Science, Evolution, and Creationism (2008)
This completely updated edition of the landmark booklet Science and Creationism is written for anyone who wants to learn more about the science of evolution. It provides a succinct overview of the many recent advances from the fossil record, molecular biology, and a new field known as evolutionary-developmental biology that have yielded important, new, and overwhelming evidence for evolution.
In the Light of Evolution, Volume II: Biodiversity and Extinction (2008)
The current extinction crisis is of human making, and any favorable resolution of that biodiversity crisis--among the most dire in the 4-billion-year history of the Earth--will have to be initiated by mankind. Little time remains for the public, corporations, and governments to awaken to the magnitude of what is at stake. This book aims to assist that critical educational mission, synthesizing recent scientific information and ideas about threats to biodiversity in the past, present, and projected future.
In the Light of Evolution: Volume 1. Adaptation and Complex Design (2007)
In December 2006, the National Academy of Sciences sponsored a colloquium (featured as part of the Arthur M. Sackler Colloquia series) on "Adaptation and Complex Design" to synthesize recent empirical findings and conceptual approaches towards understanding the evolutionary origins and maintenance of complex adaptations. Darwin's elucidation of natural selection as a creative natural force was a monumental achievement in the history of science, but a century and a half later some religious believers still
contend that biotic complexity registers conscious supernatural design.
Darwin's Gift to Science and Religion (2007)
With the publication in 1859 of On the Origin of Species by Means of Natural Selection, Charles Darwin established evolution by common descent as the dominant scientific explanation for nature s diversity. This was to be his gift to science and society at last, we had an explanation for how life came to be on Earth. In Darwin's Gift, a voice at once fresh and familiar brings a rational, measured perspective to the science of evolution.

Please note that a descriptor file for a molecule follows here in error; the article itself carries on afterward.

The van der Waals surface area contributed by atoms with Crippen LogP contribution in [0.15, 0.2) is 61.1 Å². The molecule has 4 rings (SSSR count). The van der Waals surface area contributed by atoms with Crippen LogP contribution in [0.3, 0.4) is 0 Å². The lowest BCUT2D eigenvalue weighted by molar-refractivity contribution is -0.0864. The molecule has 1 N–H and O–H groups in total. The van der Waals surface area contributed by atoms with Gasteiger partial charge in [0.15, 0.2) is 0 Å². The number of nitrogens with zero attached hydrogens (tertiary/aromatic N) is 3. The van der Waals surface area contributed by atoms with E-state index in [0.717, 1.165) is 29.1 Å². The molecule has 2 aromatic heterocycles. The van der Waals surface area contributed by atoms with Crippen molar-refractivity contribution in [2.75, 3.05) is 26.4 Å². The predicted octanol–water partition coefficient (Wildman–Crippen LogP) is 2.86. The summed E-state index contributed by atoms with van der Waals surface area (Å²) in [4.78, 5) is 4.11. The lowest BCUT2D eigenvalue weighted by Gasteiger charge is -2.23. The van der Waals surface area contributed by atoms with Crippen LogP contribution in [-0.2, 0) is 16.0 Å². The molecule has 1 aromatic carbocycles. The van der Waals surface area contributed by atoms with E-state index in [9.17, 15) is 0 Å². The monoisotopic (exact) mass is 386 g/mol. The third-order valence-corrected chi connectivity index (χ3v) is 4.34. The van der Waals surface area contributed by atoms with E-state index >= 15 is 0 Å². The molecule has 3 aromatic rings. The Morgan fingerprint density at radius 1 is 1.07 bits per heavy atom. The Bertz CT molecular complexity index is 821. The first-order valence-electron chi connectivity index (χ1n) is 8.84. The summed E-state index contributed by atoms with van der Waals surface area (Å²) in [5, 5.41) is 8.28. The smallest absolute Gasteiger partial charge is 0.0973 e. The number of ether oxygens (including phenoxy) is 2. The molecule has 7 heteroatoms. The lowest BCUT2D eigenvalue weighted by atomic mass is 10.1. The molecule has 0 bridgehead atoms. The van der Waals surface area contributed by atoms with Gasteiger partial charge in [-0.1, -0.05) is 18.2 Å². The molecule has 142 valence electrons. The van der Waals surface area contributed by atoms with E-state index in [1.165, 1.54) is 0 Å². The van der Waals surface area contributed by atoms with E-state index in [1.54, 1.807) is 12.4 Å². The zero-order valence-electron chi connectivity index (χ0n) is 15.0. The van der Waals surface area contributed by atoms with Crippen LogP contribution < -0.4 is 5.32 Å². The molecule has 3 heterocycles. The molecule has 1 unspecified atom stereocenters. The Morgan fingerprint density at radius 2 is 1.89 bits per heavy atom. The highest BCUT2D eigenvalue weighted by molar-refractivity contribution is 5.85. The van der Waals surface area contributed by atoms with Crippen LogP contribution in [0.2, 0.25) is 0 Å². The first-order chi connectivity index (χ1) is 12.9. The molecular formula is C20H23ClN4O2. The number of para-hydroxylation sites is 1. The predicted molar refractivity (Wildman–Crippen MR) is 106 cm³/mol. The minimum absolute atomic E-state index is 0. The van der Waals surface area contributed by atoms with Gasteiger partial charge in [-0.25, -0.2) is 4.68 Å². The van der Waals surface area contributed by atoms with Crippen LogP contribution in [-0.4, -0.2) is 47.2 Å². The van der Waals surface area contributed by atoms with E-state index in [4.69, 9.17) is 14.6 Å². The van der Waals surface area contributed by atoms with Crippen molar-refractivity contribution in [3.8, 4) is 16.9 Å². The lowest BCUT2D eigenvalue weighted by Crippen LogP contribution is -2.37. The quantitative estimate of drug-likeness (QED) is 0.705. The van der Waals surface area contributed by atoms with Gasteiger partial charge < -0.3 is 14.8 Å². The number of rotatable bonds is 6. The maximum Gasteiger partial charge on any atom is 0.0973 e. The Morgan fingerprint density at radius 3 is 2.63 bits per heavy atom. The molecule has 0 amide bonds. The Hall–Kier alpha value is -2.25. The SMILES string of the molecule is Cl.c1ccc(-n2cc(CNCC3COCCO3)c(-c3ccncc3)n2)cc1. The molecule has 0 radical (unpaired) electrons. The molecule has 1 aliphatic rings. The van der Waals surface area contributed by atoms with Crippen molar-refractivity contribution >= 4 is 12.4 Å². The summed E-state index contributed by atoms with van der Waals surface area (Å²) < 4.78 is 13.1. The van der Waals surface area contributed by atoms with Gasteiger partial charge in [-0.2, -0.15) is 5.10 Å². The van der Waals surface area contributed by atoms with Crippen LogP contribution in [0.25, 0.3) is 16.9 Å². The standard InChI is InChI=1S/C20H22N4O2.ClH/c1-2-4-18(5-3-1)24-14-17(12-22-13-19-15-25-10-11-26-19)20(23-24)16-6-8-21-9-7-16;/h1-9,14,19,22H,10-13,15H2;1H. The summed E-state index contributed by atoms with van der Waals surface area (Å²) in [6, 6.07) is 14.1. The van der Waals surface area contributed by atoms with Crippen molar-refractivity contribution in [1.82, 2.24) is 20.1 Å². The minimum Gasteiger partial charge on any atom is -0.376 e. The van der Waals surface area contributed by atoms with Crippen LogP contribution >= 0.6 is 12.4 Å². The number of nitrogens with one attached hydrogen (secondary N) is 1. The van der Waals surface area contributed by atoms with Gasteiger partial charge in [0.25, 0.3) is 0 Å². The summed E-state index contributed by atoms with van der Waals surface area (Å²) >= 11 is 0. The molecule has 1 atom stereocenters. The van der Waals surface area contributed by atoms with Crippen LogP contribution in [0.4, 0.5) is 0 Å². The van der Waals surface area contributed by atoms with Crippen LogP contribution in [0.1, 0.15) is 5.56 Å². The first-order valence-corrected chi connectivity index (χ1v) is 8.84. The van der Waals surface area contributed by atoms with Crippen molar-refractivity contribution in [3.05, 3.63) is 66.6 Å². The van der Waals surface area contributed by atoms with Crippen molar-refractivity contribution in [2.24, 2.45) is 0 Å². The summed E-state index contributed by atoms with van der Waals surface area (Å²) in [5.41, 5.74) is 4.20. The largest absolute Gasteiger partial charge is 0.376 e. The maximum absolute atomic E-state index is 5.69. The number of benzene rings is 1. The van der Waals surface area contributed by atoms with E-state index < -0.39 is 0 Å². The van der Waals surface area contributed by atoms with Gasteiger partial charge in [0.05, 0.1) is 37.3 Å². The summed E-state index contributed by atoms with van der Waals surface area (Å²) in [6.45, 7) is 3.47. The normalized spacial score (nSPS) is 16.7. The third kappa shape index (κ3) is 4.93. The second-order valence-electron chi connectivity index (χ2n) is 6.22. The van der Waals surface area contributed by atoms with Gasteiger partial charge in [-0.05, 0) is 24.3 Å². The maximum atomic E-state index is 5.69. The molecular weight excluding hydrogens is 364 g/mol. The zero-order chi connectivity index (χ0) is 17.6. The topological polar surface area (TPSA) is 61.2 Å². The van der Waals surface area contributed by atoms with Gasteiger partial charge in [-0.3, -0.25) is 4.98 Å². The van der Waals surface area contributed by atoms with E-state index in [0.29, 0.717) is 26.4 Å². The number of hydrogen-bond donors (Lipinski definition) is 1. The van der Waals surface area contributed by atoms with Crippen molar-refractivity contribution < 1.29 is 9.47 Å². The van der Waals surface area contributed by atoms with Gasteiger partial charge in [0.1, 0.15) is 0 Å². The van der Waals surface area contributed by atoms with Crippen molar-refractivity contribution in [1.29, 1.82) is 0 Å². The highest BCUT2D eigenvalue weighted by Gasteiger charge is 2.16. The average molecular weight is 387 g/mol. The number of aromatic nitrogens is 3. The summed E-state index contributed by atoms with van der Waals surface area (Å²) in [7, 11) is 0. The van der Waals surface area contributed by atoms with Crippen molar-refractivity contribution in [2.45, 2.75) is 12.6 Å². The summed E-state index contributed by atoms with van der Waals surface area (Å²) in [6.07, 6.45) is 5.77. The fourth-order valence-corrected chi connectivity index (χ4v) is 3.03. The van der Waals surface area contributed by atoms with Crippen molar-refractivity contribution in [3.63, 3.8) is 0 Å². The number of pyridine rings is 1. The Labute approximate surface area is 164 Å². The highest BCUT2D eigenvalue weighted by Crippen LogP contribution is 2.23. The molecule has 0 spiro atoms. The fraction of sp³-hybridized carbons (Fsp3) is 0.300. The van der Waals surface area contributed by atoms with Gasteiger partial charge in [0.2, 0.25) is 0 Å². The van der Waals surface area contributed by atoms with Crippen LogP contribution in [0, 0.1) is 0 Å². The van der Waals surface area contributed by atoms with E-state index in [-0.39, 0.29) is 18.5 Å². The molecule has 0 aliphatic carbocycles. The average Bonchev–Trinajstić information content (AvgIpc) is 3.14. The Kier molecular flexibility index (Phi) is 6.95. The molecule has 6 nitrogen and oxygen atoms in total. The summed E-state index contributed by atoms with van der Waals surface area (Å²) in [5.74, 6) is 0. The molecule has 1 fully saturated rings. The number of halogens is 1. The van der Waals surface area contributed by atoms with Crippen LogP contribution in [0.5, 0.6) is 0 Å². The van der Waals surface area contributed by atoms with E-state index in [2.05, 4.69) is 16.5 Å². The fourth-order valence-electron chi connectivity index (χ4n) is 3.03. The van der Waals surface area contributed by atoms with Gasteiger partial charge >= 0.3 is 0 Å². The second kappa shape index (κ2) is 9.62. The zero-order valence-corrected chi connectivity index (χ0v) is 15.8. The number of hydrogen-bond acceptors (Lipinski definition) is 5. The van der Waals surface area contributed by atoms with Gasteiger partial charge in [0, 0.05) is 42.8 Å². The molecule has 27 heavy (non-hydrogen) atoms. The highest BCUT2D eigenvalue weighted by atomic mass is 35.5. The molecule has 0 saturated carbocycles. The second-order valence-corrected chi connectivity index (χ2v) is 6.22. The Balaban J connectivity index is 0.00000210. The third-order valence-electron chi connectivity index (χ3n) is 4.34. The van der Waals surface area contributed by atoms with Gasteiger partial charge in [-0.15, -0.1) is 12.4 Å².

Genesis: The Scientific Quest for Life's Origins (2005)
Life on Earth arose nearly 4 billion years ago, bursting forth from air, water, and rock. Though the process obeyed all the rules of chemistry and physics, the details of that original event pose as deep a mystery as any facing science. How did non-living chemicals become alive? While the question is (deceivingly) simple, the answers are unquestionably complex. Genesis tells the tale of transforming scientific advances in our quest for life's origins. Written with grace, beauty, and authority, it goes directly to the heart of who we are and why we are here.
Evolution in Hawaii: A Supplement to Teaching About Evolution and the Nature of Science (2004)
Evolution in Hawaii examines evolution and the nature of science by looking at a specific part of the world -- the Hawaiian Islands. By focusing on one set of islands, this book illuminates the general principles of evolutionary biology and how ongoing research will continue to expand our knowledge of the natural world.
Science and Creationism: A View from the National Academy of Sciences, Second Edition (1999)
While the mechanisms of evolution are still under investigation, scientists universally accept that the cosmos, our planet, and life evolved and continue to evolve. Yet the teaching of evolution to schoolchildren is still a contentious issue. In Science and Creationism, the NAS states unequivocally that creationism has no place in any science curriculum at any level.
Teaching About Evolution and the Nature of Science (1998)
Written for teachers, parents, and community officials as well as scientists and educators, this book describes how evolution reveals both the great diversity and similarity among the Earth's organisms. It explores how scientists approach the question of evolution, and illustrates the nature of science as a way of knowing about the natural world.
A landmark effort that involved thousands of teachers, scientists, science educators, and other experts across the country, these standards echo the principle that learning science is an inquiry-based process, that science in schools should reflect the intellectual traditions of contemporary science, and that all Americans have a role in improving science education.
The study of planetary biology and chemical evolution draws together experts in astronomy, paleobiology, biochemistry, and space science who work together to understand the evolution of living systems. This field has made exciting discoveries that shed light on how organic compounds came together to form self-replicating molecules -- the origin of life. This volume offers recommendations on research programs -- including an ambitious effort centered on Mars.